Take the 2-minute tour ×
Programmers Stack Exchange is a question and answer site for professional programmers interested in conceptual questions about software development. It's 100% free, no registration required.

At work, we're deploying a software bundle of a Java application (written by us) which has lots of external dependencies, most of them being LGPL and BSD-licensed third-party-libraries distributes as JAR archives.

Currently, we're deploying a test-client of the software which is distributed as a single java fat jar archive, created by the Maven assembly plugin, which does roughly the following:

  • extract all dependencies
  • rebundle them as a single jar-archive

All class files are extracted, and then bundled back into a single JAR file with our own application. I realized that also some files get overwritten, mostly LICENSE.txt-files, due to having the same name.

I'm wondering whether this is correct and complies with the LGPL license. What would be a better way to distribute the software? How would this particular package be best organized?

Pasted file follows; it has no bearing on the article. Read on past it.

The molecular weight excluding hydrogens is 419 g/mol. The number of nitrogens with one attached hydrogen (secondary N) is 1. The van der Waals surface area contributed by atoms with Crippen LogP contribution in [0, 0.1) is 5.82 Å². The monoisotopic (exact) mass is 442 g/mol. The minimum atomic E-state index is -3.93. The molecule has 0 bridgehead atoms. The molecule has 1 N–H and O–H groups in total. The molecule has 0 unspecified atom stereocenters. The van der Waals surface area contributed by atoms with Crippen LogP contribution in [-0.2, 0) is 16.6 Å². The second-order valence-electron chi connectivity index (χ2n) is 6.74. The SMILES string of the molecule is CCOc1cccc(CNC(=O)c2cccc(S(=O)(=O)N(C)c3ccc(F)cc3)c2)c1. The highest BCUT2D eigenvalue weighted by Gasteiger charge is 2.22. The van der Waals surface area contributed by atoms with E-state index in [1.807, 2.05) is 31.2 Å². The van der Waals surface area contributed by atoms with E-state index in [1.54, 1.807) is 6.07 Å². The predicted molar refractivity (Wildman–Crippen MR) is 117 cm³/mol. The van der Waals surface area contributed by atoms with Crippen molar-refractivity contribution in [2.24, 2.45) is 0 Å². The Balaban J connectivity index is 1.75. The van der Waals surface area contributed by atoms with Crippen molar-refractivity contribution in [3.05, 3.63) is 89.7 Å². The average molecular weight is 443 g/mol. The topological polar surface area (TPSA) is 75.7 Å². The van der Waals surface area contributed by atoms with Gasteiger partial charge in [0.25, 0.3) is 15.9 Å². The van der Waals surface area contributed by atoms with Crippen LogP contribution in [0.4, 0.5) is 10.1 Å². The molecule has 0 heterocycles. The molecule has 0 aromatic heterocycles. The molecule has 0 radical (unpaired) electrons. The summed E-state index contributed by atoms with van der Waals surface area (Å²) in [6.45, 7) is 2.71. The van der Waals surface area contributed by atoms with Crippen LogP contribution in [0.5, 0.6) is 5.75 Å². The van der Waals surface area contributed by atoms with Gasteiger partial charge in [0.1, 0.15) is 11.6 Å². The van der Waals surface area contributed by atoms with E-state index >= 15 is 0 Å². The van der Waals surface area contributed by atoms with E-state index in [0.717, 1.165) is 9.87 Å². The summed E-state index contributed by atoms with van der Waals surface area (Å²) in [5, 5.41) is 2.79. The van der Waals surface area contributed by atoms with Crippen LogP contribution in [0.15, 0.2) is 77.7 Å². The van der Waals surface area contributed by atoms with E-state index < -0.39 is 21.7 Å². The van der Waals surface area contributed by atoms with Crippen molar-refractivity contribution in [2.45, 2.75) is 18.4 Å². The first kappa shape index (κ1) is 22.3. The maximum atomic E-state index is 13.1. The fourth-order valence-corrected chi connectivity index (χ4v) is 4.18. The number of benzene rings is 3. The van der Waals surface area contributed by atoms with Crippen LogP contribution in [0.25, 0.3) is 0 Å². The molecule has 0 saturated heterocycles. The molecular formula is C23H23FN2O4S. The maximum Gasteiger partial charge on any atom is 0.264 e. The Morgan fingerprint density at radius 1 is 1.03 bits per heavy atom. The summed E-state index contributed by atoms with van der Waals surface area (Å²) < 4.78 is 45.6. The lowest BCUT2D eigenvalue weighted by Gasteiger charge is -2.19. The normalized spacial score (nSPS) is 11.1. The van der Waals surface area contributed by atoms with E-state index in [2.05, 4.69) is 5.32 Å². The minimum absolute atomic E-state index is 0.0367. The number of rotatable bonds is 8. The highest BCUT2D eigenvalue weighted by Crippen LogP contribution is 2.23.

We did not incorporate any source code directly into our source files, nor did we touch the binary files. The source code of the libraries accompanies the whole product. (It is software that is internally used, not deployed to customers or anything, but I guess that does not matter.)

PS: I asked the same question on Stack Overflow, and I was suggested to ask it here.

share|improve this question

2 Answers 2

This is really a difficult matter that should be discussed with a lawyer. Anyway, overwriting the LICENSE.txt files (which effectively eliminates all but one of them) is definitely a no-go. Renaming them to Foo-LICENSE.txt, Bar-License.txt is the first step you should do immediately. Concerning the LGPL, offering instructions how to replace the lib withing the fatjar might be enough to comply with section 4e of the LGPL (ask your lawyer). If asking the lawyer is not feasible, directly asking the authors permission to do it like that might be an alternative.

share|improve this answer

Since you're using Maven, I recommend switching to the shade plugin to build your JAR. It can be configured to automatically handle multiple "standard" license files (see the section on resource transformers), and will warn you if your dependencies have overlapping classes.

share|improve this answer

Your Answer

 
discard

By posting your answer, you agree to the privacy policy and terms of service.

Not the answer you're looking for? Browse other questions tagged or ask your own question.